Schools get off to a good start this year

2008-01-18 00:00

The return to school has gone well, but teachers’ unions are concerned that not all teachers are well prepared.

The provincial department has received positive feedback from most educational districts, departmental spokeswoman Christi Naude said.

“So far, cluster managers reported a smooth start to the year. One of the department’s long serving managers who went around on school visits yesterday even described it as one of the best starts he has ever had as most of the schools visited were functional with stationery and textbooks available and there were very few late registrations at the schools,” said Naude.

Unions’ concerns were mainly whether teachers are prepared to handle the new curriculum, and overcrowding at some schools.

The National Teachers’ Union (Natu) provincial spokesman Musa Gumede said that more than 300 rural schools did not begin effective teaching on Wednesday due to delays in registration.

He said union members have expressed dissatisfaction with the Education Department’s failure to renew the contracts of temporary teachers or convert temporary teachers to permanent posts.

He said areas adversely affected include Ubombo, Msinga, Umzinyathi and Obonjeni.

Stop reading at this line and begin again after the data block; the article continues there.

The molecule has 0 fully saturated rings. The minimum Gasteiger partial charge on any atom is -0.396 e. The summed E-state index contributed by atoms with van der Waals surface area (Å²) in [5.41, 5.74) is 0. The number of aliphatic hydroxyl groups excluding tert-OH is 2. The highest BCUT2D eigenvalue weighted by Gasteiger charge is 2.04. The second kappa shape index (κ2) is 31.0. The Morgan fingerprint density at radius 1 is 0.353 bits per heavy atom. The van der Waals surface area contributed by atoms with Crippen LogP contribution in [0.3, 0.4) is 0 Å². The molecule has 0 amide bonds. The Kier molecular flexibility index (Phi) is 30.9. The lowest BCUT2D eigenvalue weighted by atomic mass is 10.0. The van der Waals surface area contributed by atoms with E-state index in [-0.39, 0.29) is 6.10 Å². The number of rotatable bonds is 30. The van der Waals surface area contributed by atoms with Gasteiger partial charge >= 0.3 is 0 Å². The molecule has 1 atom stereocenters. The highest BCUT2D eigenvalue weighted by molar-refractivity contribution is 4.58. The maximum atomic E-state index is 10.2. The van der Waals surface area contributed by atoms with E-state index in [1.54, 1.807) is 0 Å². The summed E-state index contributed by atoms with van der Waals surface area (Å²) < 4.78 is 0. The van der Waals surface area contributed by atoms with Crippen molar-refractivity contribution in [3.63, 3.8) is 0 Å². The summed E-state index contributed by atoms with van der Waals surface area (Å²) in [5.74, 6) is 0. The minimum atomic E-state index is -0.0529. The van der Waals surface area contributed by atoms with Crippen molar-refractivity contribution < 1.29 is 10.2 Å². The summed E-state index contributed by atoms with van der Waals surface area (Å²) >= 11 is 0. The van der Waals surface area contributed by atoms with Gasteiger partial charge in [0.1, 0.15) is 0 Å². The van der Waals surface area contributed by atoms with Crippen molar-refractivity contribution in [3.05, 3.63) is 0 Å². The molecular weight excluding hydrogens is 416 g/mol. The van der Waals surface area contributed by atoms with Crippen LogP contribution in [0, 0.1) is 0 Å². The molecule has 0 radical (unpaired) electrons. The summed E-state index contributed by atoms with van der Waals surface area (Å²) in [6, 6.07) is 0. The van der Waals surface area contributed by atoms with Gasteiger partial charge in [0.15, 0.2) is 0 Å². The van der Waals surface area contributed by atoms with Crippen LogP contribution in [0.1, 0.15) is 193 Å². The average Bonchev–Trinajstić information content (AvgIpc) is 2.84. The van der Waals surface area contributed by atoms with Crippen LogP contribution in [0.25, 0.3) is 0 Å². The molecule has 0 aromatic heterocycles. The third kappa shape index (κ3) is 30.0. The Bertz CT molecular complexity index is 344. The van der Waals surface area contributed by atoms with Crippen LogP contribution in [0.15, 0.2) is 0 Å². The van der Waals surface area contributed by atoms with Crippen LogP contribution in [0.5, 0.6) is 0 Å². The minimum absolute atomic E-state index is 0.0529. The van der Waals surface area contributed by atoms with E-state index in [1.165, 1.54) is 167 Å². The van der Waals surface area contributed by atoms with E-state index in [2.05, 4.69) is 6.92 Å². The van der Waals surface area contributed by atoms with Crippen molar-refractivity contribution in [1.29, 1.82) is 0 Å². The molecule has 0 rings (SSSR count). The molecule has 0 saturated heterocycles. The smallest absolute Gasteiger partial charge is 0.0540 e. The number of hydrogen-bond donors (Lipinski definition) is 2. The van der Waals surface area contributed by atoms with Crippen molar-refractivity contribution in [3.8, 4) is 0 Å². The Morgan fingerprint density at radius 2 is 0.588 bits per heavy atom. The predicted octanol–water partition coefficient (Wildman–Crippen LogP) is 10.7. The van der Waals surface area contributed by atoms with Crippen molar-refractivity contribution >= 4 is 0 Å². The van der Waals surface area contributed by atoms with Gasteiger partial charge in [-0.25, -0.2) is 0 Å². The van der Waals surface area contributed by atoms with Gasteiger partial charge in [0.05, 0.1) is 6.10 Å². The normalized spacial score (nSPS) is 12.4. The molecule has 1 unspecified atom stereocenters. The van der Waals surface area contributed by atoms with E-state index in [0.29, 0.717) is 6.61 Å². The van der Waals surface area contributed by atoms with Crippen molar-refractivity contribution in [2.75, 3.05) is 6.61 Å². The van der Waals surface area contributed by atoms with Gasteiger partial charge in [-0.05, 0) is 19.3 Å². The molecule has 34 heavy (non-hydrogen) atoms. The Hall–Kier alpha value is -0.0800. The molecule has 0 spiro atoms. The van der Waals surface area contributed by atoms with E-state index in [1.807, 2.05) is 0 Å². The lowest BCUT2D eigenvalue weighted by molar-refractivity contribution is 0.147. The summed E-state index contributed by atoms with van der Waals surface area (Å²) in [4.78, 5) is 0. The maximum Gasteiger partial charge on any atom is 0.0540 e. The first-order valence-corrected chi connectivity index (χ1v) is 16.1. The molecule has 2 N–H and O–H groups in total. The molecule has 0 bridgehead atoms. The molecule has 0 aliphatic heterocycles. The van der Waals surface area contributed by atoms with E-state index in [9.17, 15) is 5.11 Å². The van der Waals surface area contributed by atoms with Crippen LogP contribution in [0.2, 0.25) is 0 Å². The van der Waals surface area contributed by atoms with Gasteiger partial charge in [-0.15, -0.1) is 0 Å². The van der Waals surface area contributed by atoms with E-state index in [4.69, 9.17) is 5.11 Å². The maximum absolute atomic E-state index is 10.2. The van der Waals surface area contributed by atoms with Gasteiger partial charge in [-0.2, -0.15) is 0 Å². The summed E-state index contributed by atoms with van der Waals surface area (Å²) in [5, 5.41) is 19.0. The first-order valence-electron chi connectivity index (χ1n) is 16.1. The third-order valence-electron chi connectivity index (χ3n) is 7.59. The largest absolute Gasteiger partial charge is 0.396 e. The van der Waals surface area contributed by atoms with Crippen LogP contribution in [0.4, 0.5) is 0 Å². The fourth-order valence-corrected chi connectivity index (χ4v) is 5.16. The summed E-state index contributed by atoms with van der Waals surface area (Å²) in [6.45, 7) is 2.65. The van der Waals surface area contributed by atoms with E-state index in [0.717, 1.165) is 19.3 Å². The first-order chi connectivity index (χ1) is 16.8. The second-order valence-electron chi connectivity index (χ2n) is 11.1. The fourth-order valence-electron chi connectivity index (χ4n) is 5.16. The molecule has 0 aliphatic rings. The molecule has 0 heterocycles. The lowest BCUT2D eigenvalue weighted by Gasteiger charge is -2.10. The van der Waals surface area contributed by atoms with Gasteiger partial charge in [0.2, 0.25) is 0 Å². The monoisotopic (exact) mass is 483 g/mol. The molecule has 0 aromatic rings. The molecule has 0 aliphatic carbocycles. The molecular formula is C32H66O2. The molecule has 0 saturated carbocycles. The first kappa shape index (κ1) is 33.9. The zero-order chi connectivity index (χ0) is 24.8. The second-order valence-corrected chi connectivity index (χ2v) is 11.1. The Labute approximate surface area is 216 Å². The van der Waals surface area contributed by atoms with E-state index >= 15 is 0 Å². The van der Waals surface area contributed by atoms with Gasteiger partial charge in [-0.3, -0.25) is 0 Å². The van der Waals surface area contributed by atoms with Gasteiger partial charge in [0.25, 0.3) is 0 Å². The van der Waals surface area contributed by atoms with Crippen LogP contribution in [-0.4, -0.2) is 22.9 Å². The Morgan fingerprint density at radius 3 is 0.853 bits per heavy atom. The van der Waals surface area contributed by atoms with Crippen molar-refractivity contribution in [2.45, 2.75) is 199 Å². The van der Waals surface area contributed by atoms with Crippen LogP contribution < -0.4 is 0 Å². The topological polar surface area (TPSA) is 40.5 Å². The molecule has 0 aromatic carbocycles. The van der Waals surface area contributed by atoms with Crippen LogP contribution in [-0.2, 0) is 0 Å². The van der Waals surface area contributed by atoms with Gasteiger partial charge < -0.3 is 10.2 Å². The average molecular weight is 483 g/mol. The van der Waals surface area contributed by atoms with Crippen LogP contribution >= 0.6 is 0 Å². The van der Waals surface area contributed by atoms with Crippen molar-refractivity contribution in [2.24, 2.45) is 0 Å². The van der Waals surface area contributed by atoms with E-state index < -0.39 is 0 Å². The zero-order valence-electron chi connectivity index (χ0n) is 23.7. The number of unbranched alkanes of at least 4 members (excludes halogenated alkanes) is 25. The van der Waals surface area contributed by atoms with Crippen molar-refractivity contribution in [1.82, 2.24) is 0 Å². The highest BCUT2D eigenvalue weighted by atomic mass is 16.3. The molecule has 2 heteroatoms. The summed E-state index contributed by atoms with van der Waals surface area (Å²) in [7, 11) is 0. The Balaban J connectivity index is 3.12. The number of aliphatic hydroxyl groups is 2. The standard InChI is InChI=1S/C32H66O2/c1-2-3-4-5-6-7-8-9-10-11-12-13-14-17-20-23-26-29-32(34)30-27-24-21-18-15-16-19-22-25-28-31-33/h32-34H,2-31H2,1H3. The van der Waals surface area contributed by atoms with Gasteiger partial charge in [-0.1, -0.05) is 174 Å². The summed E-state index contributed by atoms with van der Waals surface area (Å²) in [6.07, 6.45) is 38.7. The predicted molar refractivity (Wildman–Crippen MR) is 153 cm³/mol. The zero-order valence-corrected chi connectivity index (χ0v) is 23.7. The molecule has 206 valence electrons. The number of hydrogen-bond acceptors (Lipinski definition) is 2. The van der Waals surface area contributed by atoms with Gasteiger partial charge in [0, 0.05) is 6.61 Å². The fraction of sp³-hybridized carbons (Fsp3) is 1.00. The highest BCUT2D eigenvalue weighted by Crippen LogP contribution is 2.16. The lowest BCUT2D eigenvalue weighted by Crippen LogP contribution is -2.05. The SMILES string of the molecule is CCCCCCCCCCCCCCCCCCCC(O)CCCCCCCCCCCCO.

The SA Democratic Teachers’ Union provincial secretary Sipho Nkosi said he was impressed with the dedication of teachers who began teaching on the first day even under adverse circumstances at some schools.

“Most of the schools I visited in Durban had a common problem of overcrowding. At the Siyanda Primary school there were 500 pupils divided among seven classrooms, at the JG Zuma High school, each class had a capacity of 72 pupils. This indicates that there is a huge challenge for the department to build additional schools,” said Nkosi.

Nkosi also expressed concern about the training of teachers for the new curriculum as not all teachers have completed training.

“We hope that the department will give the teachers subject-specific content, which they can use to teach as they have merely been orientated about the new curriculum,” Nkosi said.

Naude said that these claims will be looked into and she could only comment on them once detailed reports from cluster and district managers were received.

Most Pietermaritzburg schools reported a normal start to the school year.

Esther Payne Smith Secondary in Northdale — one of Pietermaritzburg’s most troubled schools, which was the most visited school by MEC Ina Cronje last year — began the school year with minimal problems.

Cronje was proud that the numerous visits to the school paid off as the school soared from a 52% matric pass rate in 2006 to a 91,7% pass in 2007.

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